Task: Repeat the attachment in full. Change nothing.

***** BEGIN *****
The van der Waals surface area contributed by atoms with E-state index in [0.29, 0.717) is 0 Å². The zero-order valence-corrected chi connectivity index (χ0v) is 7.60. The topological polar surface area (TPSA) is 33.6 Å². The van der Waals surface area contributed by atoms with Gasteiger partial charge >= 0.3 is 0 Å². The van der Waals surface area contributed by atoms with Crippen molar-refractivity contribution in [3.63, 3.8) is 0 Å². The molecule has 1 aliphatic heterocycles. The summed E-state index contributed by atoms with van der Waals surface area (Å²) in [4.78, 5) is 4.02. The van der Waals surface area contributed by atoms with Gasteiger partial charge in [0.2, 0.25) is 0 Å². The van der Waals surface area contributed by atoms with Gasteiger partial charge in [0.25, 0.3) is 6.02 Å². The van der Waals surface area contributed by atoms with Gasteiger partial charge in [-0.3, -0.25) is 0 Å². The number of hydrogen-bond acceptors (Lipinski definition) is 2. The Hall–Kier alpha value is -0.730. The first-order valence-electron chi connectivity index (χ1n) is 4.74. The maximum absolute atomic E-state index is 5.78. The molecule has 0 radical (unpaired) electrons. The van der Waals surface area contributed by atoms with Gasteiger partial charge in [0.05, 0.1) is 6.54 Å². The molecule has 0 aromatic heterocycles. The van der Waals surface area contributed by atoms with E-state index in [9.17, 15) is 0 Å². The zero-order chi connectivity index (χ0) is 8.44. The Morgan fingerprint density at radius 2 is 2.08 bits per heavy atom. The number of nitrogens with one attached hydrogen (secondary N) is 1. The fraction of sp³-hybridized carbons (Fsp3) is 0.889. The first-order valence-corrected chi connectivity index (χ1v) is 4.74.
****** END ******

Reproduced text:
The van der Waals surface area contributed by atoms with E-state index in [0.29, 0.717) is 0 Å². The zero-order valence-corrected chi connectivity index (χ0v) is 7.60. The topological polar surface area (TPSA) is 33.6 Å². The van der Waals surface area contributed by atoms with Gasteiger partial charge >= 0.3 is 0 Å². The van der Waals surface area contributed by atoms with Crippen molar-refractivity contribution in [3.63, 3.8) is 0 Å². The molecule has 1 aliphatic heterocycles. The summed E-state index contributed by atoms with van der Waals surface area (Å²) in [4.78, 5) is 4.02. The van der Waals surface area contributed by atoms with Gasteiger partial charge in [0.2, 0.25) is 0 Å². The van der Waals surface area contributed by atoms with Gasteiger partial charge in [0.25, 0.3) is 6.02 Å². The van der Waals surface area contributed by atoms with Gasteiger partial charge in [-0.3, -0.25) is 0 Å². The number of hydrogen-bond acceptors (Lipinski definition) is 2. The Hall–Kier alpha value is -0.730. The first-order valence-electron chi connectivity index (χ1n) is 4.74. The maximum absolute atomic E-state index is 5.78. The molecule has 0 radical (unpaired) electrons. The van der Waals surface area contributed by atoms with Gasteiger partial charge in [0.05, 0.1) is 6.54 Å². The molecule has 0 aromatic heterocycles. The van der Waals surface area contributed by atoms with E-state index in [9.17, 15) is 0 Å². The zero-order chi connectivity index (χ0) is 8.44. The Morgan fingerprint density at radius 2 is 2.08 bits per heavy atom. The number of nitrogens with one attached hydrogen (secondary N) is 1. The fraction of sp³-hybridized carbons (Fsp3) is 0.889. The first-order valence-corrected chi connectivity index (χ1v) is 4.74.